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Worth a read if you are using shelf lifes...


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13 hours ago, carpmachine said:

Some bad stuff about shelfies was published in the A.T. this week, someone repeated the tank experiment over 12 weeks with shocking results.

You know when those tests were done?

Those results published are from 2006, very out of date, and scaremongering. AT trying to boost figures without asking for later research results.

It even refers to the term "at the time".

Most Modern shelf lifes are in no way similar to those being made 10-15 years ago. I know a number of British firms use exactly the same recipe for both shelf life and frozen boilies, the only difference is that shelf lifes are air dried, then given a soak in a glycerine sugar syrup, and then dried again before being bagged.

The evidence is NOT in the report, because the report is out of date, by at least 10years. 

Since that report was written, shelf life baits have been developed using no preservatives, Nutrabaits, Nash, Crafty Catcher, Hutchy all make baits with no artificial preservatives. The preservative used is a glycerol sugar syrup.

In fact there are probably as many preservatives in freezer baits as there are in shelf lifes now, salt, sugar even flavours (containing glycerine, or even worse, propylene glycol) all get into freezer baits.

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Yeah, the report was published in 2006....the actual experiment carried out much before this...in 2006 it states he was a respected professional in this field, yet the study was part of his 3rd year thesis, how long did it take him to become a respected professional, likely more than 10 years. 

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3 minutes ago, carpmachine said:

Are you sure anything has changed, these people dont advertise their ingredients nor are required to do so, not taking a leap of faith, proof is easy, publish the ingredients and let the scientists decide.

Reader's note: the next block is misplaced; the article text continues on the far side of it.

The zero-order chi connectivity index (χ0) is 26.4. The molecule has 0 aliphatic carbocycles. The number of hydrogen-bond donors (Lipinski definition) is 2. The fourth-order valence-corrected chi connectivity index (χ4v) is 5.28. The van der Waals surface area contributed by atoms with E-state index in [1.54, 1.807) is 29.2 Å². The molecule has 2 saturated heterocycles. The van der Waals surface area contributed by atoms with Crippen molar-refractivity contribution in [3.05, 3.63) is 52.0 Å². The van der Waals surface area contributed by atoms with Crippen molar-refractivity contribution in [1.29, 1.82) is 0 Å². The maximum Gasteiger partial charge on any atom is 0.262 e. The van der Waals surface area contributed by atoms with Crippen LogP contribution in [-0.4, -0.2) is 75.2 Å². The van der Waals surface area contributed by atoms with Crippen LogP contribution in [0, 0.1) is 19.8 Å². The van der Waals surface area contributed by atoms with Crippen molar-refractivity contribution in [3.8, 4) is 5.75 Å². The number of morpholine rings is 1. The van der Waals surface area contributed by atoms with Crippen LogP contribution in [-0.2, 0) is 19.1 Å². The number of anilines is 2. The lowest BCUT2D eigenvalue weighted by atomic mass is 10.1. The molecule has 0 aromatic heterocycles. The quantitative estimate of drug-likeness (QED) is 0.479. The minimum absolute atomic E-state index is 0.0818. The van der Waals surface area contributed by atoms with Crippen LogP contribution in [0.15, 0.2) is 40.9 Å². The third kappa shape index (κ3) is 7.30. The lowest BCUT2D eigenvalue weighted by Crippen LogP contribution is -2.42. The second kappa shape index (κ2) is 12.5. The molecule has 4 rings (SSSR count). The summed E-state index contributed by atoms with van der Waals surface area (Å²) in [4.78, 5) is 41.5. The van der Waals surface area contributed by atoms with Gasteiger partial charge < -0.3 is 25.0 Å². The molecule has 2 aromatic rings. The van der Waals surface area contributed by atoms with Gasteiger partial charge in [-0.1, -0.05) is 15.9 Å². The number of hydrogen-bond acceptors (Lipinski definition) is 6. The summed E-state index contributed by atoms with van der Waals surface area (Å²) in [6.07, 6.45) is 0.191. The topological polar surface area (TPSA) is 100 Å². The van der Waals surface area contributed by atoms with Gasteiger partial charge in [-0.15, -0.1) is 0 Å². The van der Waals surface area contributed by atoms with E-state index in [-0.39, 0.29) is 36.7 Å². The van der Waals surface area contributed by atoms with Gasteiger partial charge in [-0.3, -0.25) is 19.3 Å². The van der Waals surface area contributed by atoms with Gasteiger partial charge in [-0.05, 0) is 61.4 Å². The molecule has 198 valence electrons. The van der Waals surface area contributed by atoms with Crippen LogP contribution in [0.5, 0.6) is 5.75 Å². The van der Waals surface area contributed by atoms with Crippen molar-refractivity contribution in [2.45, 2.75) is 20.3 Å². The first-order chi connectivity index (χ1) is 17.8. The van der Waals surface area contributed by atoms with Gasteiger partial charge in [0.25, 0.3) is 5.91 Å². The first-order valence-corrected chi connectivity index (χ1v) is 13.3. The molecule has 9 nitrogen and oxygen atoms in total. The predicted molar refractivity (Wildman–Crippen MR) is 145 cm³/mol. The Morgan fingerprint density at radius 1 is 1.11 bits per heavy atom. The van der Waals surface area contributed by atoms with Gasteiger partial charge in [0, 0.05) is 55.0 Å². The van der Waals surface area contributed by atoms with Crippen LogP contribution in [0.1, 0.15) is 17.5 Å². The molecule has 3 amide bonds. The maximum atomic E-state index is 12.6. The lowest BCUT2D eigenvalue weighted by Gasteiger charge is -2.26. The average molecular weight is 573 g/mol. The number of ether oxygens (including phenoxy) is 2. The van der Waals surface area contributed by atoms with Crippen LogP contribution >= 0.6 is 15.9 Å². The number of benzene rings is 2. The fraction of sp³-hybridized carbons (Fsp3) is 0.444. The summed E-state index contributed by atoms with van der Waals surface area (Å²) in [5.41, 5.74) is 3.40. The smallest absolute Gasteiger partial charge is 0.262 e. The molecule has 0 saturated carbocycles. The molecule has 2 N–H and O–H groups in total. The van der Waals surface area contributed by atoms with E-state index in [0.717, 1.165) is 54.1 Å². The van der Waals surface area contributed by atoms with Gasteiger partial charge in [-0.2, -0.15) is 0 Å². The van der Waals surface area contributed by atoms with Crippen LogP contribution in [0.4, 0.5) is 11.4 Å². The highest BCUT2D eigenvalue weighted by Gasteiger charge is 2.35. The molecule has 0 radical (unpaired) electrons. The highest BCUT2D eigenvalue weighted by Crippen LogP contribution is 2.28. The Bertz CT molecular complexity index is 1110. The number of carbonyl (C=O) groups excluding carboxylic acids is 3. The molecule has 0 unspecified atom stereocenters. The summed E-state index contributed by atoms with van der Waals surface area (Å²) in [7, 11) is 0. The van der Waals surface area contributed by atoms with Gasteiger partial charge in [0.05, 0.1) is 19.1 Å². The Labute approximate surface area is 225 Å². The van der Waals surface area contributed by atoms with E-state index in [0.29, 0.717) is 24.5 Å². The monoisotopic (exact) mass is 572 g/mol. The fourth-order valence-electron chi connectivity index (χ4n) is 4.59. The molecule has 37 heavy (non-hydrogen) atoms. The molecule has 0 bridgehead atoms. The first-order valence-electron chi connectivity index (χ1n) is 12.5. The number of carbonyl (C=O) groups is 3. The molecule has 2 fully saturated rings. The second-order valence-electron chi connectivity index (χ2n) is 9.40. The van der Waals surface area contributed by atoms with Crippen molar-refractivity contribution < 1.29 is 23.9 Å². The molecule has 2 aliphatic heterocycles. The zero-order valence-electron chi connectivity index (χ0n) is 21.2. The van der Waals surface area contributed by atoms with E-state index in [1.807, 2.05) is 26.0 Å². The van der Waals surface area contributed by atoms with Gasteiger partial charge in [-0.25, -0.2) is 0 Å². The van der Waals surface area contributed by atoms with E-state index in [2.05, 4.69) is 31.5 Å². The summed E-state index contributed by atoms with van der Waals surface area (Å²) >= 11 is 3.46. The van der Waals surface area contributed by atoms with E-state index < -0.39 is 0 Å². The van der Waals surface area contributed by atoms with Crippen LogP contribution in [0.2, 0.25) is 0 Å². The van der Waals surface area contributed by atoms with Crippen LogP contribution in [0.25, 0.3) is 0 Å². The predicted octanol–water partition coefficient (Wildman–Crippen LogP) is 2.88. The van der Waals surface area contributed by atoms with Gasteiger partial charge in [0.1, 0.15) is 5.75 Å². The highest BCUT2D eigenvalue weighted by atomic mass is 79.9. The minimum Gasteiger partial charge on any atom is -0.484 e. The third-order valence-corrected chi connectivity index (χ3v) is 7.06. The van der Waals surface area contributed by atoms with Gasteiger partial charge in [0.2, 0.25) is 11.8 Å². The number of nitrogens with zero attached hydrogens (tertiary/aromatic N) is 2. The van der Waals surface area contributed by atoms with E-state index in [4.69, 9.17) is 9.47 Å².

Ingredients are now listed on packaging, and DO have to be listed due to Animal Feed regulations.

 

 

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23 minutes ago, carpmachine said:

Are you sure anything has changed, these people dont advertise their ingredients nor are required to do so, not taking a leap of faith, proof is easy, publish the ingredients and let the scientists decide.

Yes. 

There is a video online somewhere of Gary bayes talking about the nash bait and saying “expose it to water/moisture and leave it and see what happens 

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1 hour ago, carpmachine said:

I think if you read the whole article it was backed up by eminently qualified German experts on the toxicity of the ingredients.

I read it, and as I said, shelf life baits have changed since it was written, please check the date of the report, it is over 10years old. Therefore your argument is moot.

 

Nash, Nutrabaits, Crafty Catcher all use exactly the same ingredients as frozen baits, the only difference after drying is shelf life get a glycerol sugar syrup dip. That is the only preservative used. 

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26 minutes ago, salokcinnodrog said:

I read it, and as I said, shelf life baits have changed since it was written, please check the date of the report, it is over 10years old. Therefore your argument is moot.

 

Nash, Nutrabaits, Crafty Catcher all use exactly the same ingredients as frozen baits, the only difference after drying is shelf life get a glycerol sugar syrup dip. That is the only preservative used. 

I do still question how companies preserve fishmeals and other meat based ingredients for such a long time though as they are very tricky to stabilise. Unless of course some of the claimed ingredients aren't in there in any quantity...